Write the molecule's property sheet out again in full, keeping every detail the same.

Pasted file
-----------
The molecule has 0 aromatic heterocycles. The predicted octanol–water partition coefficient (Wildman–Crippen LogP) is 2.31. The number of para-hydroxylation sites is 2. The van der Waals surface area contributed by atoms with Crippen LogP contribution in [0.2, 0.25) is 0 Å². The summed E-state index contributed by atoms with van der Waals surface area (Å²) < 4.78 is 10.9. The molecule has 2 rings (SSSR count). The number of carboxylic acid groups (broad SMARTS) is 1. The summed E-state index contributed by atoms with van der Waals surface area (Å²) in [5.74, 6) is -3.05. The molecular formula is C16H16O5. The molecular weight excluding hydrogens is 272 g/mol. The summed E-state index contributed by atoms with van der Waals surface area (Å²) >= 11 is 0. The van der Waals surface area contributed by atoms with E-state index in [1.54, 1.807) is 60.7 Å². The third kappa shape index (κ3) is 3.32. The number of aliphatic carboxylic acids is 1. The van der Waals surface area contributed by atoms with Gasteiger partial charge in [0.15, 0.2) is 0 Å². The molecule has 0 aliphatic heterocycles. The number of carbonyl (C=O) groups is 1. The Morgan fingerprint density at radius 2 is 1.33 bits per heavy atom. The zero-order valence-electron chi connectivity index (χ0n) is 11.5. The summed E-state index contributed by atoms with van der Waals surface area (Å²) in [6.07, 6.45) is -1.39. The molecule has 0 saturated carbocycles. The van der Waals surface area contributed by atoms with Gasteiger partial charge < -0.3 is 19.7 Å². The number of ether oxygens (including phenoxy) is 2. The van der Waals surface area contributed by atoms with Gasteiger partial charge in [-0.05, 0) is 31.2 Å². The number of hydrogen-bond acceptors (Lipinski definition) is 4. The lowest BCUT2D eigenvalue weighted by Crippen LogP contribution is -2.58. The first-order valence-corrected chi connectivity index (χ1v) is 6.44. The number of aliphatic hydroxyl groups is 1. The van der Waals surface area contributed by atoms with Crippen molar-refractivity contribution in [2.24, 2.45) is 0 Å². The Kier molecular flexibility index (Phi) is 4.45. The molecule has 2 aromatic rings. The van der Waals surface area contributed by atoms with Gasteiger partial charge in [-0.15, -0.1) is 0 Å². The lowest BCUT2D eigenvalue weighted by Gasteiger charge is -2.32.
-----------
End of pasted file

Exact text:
The molecule has 0 aromatic heterocycles. The predicted octanol–water partition coefficient (Wildman–Crippen LogP) is 2.31. The number of para-hydroxylation sites is 2. The van der Waals surface area contributed by atoms with Crippen LogP contribution in [0.2, 0.25) is 0 Å². The summed E-state index contributed by atoms with van der Waals surface area (Å²) < 4.78 is 10.9. The molecule has 2 rings (SSSR count). The number of carboxylic acid groups (broad SMARTS) is 1. The summed E-state index contributed by atoms with van der Waals surface area (Å²) in [5.74, 6) is -3.05. The molecular formula is C16H16O5. The molecular weight excluding hydrogens is 272 g/mol. The summed E-state index contributed by atoms with van der Waals surface area (Å²) >= 11 is 0. The van der Waals surface area contributed by atoms with E-state index in [1.54, 1.807) is 60.7 Å². The third kappa shape index (κ3) is 3.32. The number of aliphatic carboxylic acids is 1. The van der Waals surface area contributed by atoms with Gasteiger partial charge in [0.15, 0.2) is 0 Å². The molecule has 0 aliphatic heterocycles. The number of carbonyl (C=O) groups is 1. The Morgan fingerprint density at radius 2 is 1.33 bits per heavy atom. The zero-order valence-electron chi connectivity index (χ0n) is 11.5. The summed E-state index contributed by atoms with van der Waals surface area (Å²) in [6.07, 6.45) is -1.39. The molecule has 0 saturated carbocycles. The van der Waals surface area contributed by atoms with Gasteiger partial charge < -0.3 is 19.7 Å². The number of ether oxygens (including phenoxy) is 2. The van der Waals surface area contributed by atoms with Gasteiger partial charge in [-0.05, 0) is 31.2 Å². The number of hydrogen-bond acceptors (Lipinski definition) is 4. The lowest BCUT2D eigenvalue weighted by Crippen LogP contribution is -2.58. The first-order valence-corrected chi connectivity index (χ1v) is 6.44. The number of aliphatic hydroxyl groups is 1. The van der Waals surface area contributed by atoms with Crippen molar-refractivity contribution in [2.24, 2.45) is 0 Å². The Kier molecular flexibility index (Phi) is 4.45. The molecule has 2 aromatic rings. The van der Waals surface area contributed by atoms with Gasteiger partial charge in [-0.15, -0.1) is 0 Å². The lowest BCUT2D eigenvalue weighted by Gasteiger charge is -2.32.